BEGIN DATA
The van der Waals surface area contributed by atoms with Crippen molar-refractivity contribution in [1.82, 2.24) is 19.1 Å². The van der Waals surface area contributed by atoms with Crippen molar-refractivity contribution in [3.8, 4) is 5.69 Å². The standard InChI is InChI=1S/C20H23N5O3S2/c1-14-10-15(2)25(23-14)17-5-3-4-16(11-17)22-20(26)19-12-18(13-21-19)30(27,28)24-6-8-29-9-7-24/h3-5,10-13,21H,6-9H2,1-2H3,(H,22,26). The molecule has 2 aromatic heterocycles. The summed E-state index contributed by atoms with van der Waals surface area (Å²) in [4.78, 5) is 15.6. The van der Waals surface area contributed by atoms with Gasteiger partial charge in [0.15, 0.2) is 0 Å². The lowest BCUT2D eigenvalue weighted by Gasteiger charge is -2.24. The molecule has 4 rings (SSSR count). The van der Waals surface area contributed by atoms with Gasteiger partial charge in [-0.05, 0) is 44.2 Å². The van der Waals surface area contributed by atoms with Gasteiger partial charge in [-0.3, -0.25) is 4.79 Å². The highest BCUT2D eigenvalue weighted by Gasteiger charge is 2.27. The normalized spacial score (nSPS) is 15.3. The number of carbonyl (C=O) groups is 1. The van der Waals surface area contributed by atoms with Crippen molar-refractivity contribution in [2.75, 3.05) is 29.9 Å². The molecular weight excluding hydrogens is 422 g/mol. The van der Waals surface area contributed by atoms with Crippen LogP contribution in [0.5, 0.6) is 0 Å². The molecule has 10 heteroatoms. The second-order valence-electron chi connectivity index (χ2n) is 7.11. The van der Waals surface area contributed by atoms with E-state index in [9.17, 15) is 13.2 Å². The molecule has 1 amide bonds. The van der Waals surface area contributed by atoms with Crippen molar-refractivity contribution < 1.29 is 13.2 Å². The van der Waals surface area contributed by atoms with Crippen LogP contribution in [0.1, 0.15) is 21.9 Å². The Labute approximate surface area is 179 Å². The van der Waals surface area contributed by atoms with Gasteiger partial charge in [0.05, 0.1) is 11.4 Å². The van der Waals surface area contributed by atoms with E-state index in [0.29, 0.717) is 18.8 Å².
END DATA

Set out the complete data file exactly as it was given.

The van der Waals surface area contributed by atoms with Crippen molar-refractivity contribution in [1.82, 2.24) is 19.1 Å². The van der Waals surface area contributed by atoms with Crippen molar-refractivity contribution in [3.8, 4) is 5.69 Å². The standard InChI is InChI=1S/C20H23N5O3S2/c1-14-10-15(2)25(23-14)17-5-3-4-16(11-17)22-20(26)19-12-18(13-21-19)30(27,28)24-6-8-29-9-7-24/h3-5,10-13,21H,6-9H2,1-2H3,(H,22,26). The molecule has 2 aromatic heterocycles. The summed E-state index contributed by atoms with van der Waals surface area (Å²) in [4.78, 5) is 15.6. The van der Waals surface area contributed by atoms with Gasteiger partial charge in [0.15, 0.2) is 0 Å². The lowest BCUT2D eigenvalue weighted by Gasteiger charge is -2.24. The molecule has 4 rings (SSSR count). The van der Waals surface area contributed by atoms with Gasteiger partial charge in [-0.05, 0) is 44.2 Å². The van der Waals surface area contributed by atoms with Gasteiger partial charge in [-0.3, -0.25) is 4.79 Å². The highest BCUT2D eigenvalue weighted by Gasteiger charge is 2.27. The normalized spacial score (nSPS) is 15.3. The number of carbonyl (C=O) groups is 1. The van der Waals surface area contributed by atoms with Crippen molar-refractivity contribution in [2.75, 3.05) is 29.9 Å². The molecular weight excluding hydrogens is 422 g/mol. The van der Waals surface area contributed by atoms with Crippen LogP contribution in [0.5, 0.6) is 0 Å². The molecule has 10 heteroatoms. The second-order valence-electron chi connectivity index (χ2n) is 7.11. The van der Waals surface area contributed by atoms with E-state index in [9.17, 15) is 13.2 Å². The molecule has 1 amide bonds. The van der Waals surface area contributed by atoms with Crippen molar-refractivity contribution < 1.29 is 13.2 Å². The van der Waals surface area contributed by atoms with Crippen LogP contribution in [0.1, 0.15) is 21.9 Å². The Labute approximate surface area is 179 Å². The van der Waals surface area contributed by atoms with Gasteiger partial charge in [0.05, 0.1) is 11.4 Å². The van der Waals surface area contributed by atoms with E-state index in [0.29, 0.717) is 18.8 Å².